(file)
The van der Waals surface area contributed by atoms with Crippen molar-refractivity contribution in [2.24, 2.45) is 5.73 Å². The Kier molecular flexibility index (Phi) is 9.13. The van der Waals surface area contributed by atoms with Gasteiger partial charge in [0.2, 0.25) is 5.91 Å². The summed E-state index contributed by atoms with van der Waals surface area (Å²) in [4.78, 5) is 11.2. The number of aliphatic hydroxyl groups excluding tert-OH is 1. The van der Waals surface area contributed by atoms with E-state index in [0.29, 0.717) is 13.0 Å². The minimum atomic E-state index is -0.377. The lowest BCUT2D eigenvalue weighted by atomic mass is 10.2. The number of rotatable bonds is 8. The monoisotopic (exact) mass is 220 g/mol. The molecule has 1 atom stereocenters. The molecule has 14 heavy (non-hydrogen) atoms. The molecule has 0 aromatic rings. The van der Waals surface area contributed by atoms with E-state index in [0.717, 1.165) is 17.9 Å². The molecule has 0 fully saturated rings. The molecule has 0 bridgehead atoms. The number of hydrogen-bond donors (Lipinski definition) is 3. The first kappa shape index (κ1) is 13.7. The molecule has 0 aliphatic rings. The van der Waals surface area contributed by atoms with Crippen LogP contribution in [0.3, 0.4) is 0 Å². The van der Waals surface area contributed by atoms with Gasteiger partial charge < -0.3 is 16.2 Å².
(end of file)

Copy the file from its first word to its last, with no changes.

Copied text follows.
The van der Waals surface area contributed by atoms with Crippen molar-refractivity contribution in [2.24, 2.45) is 5.73 Å². The Kier molecular flexibility index (Phi) is 9.13. The van der Waals surface area contributed by atoms with Gasteiger partial charge in [0.2, 0.25) is 5.91 Å². The summed E-state index contributed by atoms with van der Waals surface area (Å²) in [4.78, 5) is 11.2. The number of aliphatic hydroxyl groups excluding tert-OH is 1. The van der Waals surface area contributed by atoms with E-state index in [0.29, 0.717) is 13.0 Å². The minimum atomic E-state index is -0.377. The lowest BCUT2D eigenvalue weighted by atomic mass is 10.2. The number of rotatable bonds is 8. The monoisotopic (exact) mass is 220 g/mol. The molecule has 1 atom stereocenters. The molecule has 14 heavy (non-hydrogen) atoms. The molecule has 0 aromatic rings. The van der Waals surface area contributed by atoms with E-state index in [0.717, 1.165) is 17.9 Å². The molecule has 0 fully saturated rings. The molecule has 0 bridgehead atoms. The number of hydrogen-bond donors (Lipinski definition) is 3. The first kappa shape index (κ1) is 13.7. The molecule has 0 aliphatic rings. The van der Waals surface area contributed by atoms with Crippen LogP contribution in [0.3, 0.4) is 0 Å². The van der Waals surface area contributed by atoms with Gasteiger partial charge < -0.3 is 16.2 Å².